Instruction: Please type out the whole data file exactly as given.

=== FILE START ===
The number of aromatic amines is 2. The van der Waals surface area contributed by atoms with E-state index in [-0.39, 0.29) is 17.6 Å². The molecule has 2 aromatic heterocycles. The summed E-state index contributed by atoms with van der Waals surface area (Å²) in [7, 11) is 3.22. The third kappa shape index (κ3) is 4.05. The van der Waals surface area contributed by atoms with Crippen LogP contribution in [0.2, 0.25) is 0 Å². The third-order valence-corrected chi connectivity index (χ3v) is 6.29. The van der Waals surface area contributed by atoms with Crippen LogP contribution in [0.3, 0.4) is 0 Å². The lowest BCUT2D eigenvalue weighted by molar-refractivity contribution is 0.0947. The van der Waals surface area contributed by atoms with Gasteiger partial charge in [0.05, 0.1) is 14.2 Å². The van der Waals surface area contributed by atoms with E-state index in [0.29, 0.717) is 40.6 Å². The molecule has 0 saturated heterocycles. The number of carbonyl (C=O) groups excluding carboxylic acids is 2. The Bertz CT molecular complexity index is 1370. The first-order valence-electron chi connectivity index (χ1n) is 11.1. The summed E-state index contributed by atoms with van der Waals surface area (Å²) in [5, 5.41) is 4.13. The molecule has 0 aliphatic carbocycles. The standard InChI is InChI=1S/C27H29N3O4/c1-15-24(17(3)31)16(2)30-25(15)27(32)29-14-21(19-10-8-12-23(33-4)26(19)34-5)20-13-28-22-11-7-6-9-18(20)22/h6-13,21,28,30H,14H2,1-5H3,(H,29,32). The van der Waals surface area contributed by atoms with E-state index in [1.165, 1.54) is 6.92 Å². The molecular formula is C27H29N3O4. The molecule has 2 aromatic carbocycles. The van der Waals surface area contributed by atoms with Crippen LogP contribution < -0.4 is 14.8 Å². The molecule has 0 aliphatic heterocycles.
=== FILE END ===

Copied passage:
The number of aromatic amines is 2. The van der Waals surface area contributed by atoms with E-state index in [-0.39, 0.29) is 17.6 Å². The molecule has 2 aromatic heterocycles. The summed E-state index contributed by atoms with van der Waals surface area (Å²) in [7, 11) is 3.22. The third kappa shape index (κ3) is 4.05. The van der Waals surface area contributed by atoms with Crippen LogP contribution in [0.2, 0.25) is 0 Å². The third-order valence-corrected chi connectivity index (χ3v) is 6.29. The van der Waals surface area contributed by atoms with Crippen LogP contribution in [0.3, 0.4) is 0 Å². The lowest BCUT2D eigenvalue weighted by molar-refractivity contribution is 0.0947. The van der Waals surface area contributed by atoms with Gasteiger partial charge in [0.05, 0.1) is 14.2 Å². The van der Waals surface area contributed by atoms with E-state index in [0.29, 0.717) is 40.6 Å². The molecule has 0 saturated heterocycles. The number of carbonyl (C=O) groups excluding carboxylic acids is 2. The Bertz CT molecular complexity index is 1370. The first-order valence-electron chi connectivity index (χ1n) is 11.1. The summed E-state index contributed by atoms with van der Waals surface area (Å²) in [5, 5.41) is 4.13. The molecule has 0 aliphatic carbocycles. The standard InChI is InChI=1S/C27H29N3O4/c1-15-24(17(3)31)16(2)30-25(15)27(32)29-14-21(19-10-8-12-23(33-4)26(19)34-5)20-13-28-22-11-7-6-9-18(20)22/h6-13,21,28,30H,14H2,1-5H3,(H,29,32). The van der Waals surface area contributed by atoms with E-state index in [1.165, 1.54) is 6.92 Å². The molecular formula is C27H29N3O4. The molecule has 2 aromatic carbocycles. The van der Waals surface area contributed by atoms with Crippen LogP contribution < -0.4 is 14.8 Å². The molecule has 0 aliphatic heterocycles.